OREANDA-NEWS. Report by British High Commission New Delhi on latest economic developments - April 2016.

Growth in Foreign Direct Investment and Industry

Foreign direct investment (FDI) touched a new peak clocking £35.8bn — the highest ever FDI inflow in a fiscal, during AprilFebruary FY16. FDI rose nearly 15% over the previous year. A year before, foreign investment stood at £30.7bn. The government had brought in FDI-related reforms and liberalisation touching upon 15 major sectors of the economy by putting more FDI proposals in the automatic route in November 2015.

India received FDI equity worth £20.4bn during April-December period in FY16. Computer software and hardware sectors received £3.6bn while services sector accounted for £2.9bn. Automobile and telecom sectors received £1.1bn and £740m respectively. Region-wise, the National Capital Territory (comprising Delhi, part of Uttar Pradesh and Haryana) received £7.3bn while Mumbai got £3.6bn.

Following the trend with the positive FDI inflow, Industrial production grew at 2% in February after remaining negative for a quarter reflecting some improvement in the economy. Although there is an uptick in the industrial output in February, the manufacturing sector, which constitutes over 75% of the index, crawled at 0.7% as against a growth of 5.1% last year. The index had registered a growth of 4.8% last year.

The uptick in industrial output was mainly on account of improvement in mining, power and consumer durables. During April-February, industrial output grew at 2.6% compared with a growth of 2.8% in the year-ago period. Mining logged a growth of 5% as against a growth of 1.6% in same month a year ago. Power generation accelerated, growing 9.6% compared with 5.9% growth a year earlier. The output of consumer durable goods grew 9.7% in February as against a contraction of 3.8% in the same month a year ago. However, capital goods, a barometer for investment flow, contracted 9.8% in February compared with a growth of 8.3% in the year-ago period. While this is encouraging, the manufacturing sector remains a concern and the ongoing trend of IIP appears to be volatile.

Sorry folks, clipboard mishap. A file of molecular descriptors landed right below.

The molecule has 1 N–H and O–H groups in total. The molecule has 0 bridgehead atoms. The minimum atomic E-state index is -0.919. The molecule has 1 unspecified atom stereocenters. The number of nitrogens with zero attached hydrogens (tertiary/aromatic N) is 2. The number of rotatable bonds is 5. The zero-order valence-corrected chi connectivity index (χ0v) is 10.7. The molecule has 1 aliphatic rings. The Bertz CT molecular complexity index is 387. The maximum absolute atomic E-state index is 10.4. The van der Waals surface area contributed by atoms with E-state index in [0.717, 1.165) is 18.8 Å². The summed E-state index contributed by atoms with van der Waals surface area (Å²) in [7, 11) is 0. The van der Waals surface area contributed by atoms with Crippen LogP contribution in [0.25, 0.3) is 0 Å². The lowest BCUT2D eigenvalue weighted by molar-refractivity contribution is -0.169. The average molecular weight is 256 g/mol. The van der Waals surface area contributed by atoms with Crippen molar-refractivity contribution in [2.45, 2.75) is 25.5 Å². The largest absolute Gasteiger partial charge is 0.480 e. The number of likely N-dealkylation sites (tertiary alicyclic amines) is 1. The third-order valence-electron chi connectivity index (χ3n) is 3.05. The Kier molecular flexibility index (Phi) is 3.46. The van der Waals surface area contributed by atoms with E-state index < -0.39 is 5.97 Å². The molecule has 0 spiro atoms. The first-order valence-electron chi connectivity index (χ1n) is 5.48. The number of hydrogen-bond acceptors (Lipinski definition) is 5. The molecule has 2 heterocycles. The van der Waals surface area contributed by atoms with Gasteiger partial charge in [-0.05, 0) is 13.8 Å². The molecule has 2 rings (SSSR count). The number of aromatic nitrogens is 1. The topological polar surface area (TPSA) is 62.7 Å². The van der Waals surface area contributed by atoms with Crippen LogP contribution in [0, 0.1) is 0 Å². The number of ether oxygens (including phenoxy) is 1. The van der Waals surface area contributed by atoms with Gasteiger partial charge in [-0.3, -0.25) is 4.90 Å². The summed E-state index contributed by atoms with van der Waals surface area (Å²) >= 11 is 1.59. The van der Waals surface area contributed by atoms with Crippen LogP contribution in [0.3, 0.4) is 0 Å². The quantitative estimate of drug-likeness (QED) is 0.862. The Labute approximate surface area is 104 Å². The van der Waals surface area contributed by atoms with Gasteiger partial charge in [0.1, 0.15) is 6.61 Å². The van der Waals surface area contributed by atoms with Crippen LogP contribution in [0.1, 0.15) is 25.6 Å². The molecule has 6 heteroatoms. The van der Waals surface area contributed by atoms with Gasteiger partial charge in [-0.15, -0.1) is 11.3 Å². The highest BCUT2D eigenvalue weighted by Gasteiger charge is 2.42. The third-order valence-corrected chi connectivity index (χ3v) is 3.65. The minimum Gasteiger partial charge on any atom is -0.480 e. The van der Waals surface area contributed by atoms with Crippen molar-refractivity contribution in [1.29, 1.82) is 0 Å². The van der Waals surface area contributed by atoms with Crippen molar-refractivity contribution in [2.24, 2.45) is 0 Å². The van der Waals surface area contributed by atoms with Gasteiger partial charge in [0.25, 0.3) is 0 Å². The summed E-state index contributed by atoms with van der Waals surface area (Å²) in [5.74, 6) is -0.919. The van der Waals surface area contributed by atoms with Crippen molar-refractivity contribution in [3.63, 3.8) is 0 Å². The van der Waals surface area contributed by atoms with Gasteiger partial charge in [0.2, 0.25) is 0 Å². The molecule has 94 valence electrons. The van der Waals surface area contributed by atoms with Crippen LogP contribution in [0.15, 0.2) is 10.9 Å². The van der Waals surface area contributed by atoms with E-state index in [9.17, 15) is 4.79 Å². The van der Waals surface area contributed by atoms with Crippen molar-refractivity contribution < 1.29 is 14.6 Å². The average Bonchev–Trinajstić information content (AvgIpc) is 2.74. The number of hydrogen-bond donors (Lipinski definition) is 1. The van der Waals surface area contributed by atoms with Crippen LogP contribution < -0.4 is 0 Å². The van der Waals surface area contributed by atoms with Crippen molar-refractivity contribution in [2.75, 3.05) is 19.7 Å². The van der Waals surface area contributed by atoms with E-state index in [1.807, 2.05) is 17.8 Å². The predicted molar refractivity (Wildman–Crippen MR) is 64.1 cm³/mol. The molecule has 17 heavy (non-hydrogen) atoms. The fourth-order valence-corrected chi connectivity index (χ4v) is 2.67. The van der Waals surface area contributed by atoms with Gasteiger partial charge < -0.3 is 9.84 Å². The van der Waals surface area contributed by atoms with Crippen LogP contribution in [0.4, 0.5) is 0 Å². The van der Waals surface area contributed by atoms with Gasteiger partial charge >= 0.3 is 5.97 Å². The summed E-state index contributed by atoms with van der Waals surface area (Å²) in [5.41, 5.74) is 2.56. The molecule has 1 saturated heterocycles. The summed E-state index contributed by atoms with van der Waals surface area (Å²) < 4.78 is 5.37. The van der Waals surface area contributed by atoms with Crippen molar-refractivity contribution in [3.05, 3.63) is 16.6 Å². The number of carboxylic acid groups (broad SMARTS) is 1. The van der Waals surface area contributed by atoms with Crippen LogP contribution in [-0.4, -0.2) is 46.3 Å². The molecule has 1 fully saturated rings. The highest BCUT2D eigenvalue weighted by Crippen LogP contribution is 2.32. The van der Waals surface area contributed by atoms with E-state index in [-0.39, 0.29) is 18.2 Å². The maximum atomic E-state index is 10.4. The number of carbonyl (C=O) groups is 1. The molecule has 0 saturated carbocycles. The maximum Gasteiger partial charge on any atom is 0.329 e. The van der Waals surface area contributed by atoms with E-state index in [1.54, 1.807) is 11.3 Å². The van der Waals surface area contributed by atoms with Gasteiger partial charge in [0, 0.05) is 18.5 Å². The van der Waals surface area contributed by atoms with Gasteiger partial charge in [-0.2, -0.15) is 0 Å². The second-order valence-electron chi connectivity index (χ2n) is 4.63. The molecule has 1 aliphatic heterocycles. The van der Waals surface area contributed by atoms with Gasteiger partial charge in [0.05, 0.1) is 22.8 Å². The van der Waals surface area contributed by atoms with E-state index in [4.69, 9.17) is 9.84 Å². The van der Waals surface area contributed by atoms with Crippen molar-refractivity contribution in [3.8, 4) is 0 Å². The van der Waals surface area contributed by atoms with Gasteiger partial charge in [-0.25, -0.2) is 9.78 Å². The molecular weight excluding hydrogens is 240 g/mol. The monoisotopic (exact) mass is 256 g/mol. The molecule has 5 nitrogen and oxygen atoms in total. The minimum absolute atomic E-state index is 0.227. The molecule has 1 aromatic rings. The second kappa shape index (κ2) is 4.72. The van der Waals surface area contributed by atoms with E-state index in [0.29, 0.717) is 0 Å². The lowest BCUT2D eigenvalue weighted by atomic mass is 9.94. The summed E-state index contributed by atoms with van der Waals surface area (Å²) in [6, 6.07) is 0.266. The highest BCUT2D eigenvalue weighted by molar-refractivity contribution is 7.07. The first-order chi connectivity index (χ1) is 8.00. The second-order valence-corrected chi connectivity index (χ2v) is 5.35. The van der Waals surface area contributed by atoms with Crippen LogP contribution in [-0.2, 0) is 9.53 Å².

After two straight years of deficient rains, the weather office has forecast above-normal monsoon showers this year, suggesting that food inflation is unlikely to shoot up in the current fiscal. Retail inflation, measured by the Consumer Price Index (CPI), eased to a six-month low to 4.83% (y/y) in March from 5.26% in February. CPI was at 5.25% last year. It is trending below the Reserve Bank of India’s (RBI) target of 5% by the end of the current financial year. The decline in retail inflation can be largely attributed to a reduction in food prices in March. Food inflation, eased to 5.21% in March, from 5.30% in February. The food index, which accounts for a large share in CPI, had edged up to 6.14% in March 2015.

Within the food index, pulses registered the sharpest rise - it was the only category that saw double-digit inflation. Within the non-food category, February inflation moderated to 3.38% in the fuel and light category, from 4.59% in March. A similar trend was observed in the transport and communicationcategories - 0.91% in March from 2.39% in February. Inflation eased in rural and urban areas. In towns, CPI-based inflation declined to 3.95% in March from 4.3% in February. The corresponding figures for rural areas were 5.7% and 6.05%, respectively, for March and February. Though the retail inflation has eased, food price fluctuations remain and maintain upward inflationary pressures.